A&E

Pauly D is this season’s king of Drai’s Beachclub

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Pauly D returns to Drai’s Beachclub on April 20.
Photo: Andrew Dang / Courtesy

Minutes before he takes the rooftop stage at Drai’s Beachclub, 38-year-old Paul DelVecchio meets me in a balcony booth in the indoor portion of the club. He’s wearing a LeBron James Lakers jersey and his signature exaggerated aviator sunglasses, and he looks the same as he did when he was first introduced to the world on MTV’s Jersey Shore almost 10 years ago. He’s become what he set out to be back then: a headlining DJ touring the country, an instantly recognizable star—IRL he looks exactly like the cartoonish caricature you see on posters and signs—and a Las Vegas resident to boot.

You’ve been playing Drai’s for a while but really become the face of Drai’s Beachclub this season. I love that. I love my name to be synonymous with this place. Lots of people all over the world see me DJ because I come to their [cities] on tour, so when they come to Vegas, it’s like, “When’s Pauly D gonna play?” And I’m here all the time. It’s my home base.

Has your set changed a lot over the years, or do you notice musical tastes shifting in Vegas clubs? It’s a little bit of everything. What you notice about my crowd specifically is it’s a huge mix of people. It’s hip-hop, it’s dance, it’s rock; they’re older, they’re younger, they’re all over the place. It keeps me on my toes. I don’t have to stick to one genre all day. All the pool parties are good vibes, positive music, a lot of dance, and then I go into the hip-hop and I like to surprise them with the rock songs. I love open format.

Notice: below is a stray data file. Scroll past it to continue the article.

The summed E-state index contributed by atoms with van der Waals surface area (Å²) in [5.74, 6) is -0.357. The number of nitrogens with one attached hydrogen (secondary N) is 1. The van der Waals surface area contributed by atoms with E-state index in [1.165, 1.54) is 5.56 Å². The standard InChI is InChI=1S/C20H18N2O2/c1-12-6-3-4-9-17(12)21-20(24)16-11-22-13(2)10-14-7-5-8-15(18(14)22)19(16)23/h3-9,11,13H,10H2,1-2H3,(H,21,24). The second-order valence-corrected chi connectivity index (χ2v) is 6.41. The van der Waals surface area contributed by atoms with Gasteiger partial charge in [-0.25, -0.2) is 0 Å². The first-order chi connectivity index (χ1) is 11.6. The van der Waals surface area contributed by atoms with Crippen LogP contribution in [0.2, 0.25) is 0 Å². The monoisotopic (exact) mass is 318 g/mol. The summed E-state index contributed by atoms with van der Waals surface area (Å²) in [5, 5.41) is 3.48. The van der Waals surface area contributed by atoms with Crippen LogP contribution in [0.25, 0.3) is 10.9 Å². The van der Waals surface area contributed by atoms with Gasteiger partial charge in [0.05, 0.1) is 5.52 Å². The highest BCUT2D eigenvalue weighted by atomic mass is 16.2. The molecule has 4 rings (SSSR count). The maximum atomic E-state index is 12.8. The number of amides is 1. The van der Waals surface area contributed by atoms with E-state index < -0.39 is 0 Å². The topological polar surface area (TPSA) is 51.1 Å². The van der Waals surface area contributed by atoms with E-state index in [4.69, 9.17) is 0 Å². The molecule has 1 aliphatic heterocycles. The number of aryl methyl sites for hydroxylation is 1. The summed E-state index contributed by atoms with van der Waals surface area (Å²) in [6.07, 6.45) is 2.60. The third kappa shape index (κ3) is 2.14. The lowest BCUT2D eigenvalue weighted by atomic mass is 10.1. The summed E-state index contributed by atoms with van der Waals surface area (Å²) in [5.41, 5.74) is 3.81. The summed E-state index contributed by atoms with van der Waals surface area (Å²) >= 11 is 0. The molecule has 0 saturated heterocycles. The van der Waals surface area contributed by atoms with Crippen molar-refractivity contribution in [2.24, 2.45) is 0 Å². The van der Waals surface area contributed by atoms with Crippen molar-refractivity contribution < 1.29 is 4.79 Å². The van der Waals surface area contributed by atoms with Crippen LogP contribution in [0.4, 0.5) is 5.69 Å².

That’s why Drai’s is such a great fit. Being a DJ, you have to please all these people who spent money to buy tickets. It’s a new crowd every time I’m here, and they rely on me to play the stuff they like. I’ll be that guy.

How long have you lived in Vegas now? Six years.

Does it seem that long? It doesn’t. It has flown by. I think I was in my house one day last month, on the road for spring break. But there’s no place I want to be more. Look at that rooftop. It’s lit.

Tell me about your new dating show, Double Shot at Love. It’s really dope that I was able to do it with Vinny [Guadagnino], my best friend, and get to show that aspect of our lives. I hear it a lot: “How could you ever have a girlfriend? Look at those crowds!” I actually go in-depth on that in this show. You can see I’m not for everybody, but I’m for somebody, so you get to see that.

What’s your mentality going into that experience? Is it tough to be sincere about dating when it’s on TV? I’m not an actor. I can’t act. I’m genuinely there looking for love with an open heart, but of course I have to watch out for their intentions, because these girls are trying to be on TV. It’s the same for me in real life. I go out there and there are a lot of girls, and I’m just trying to find the ones that are trying to date me for me. It’s tough. I always say, being in the public eye has its good and bad. I feel the good outweighs the bad, but not in relationships.

If only you could turn off your celebrity. Like a switch. But I’m not mad. I’m happy.

Maybe if you take the hair down a notch. Maybe.

DJ PAULY D April 20, 11 a.m., $40-$60. Drai's Beachclub, 702-777-3800.

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Brock is an award-winning writer and reporter who has been documenting life in Las Vegas for 20 years. He currently ...

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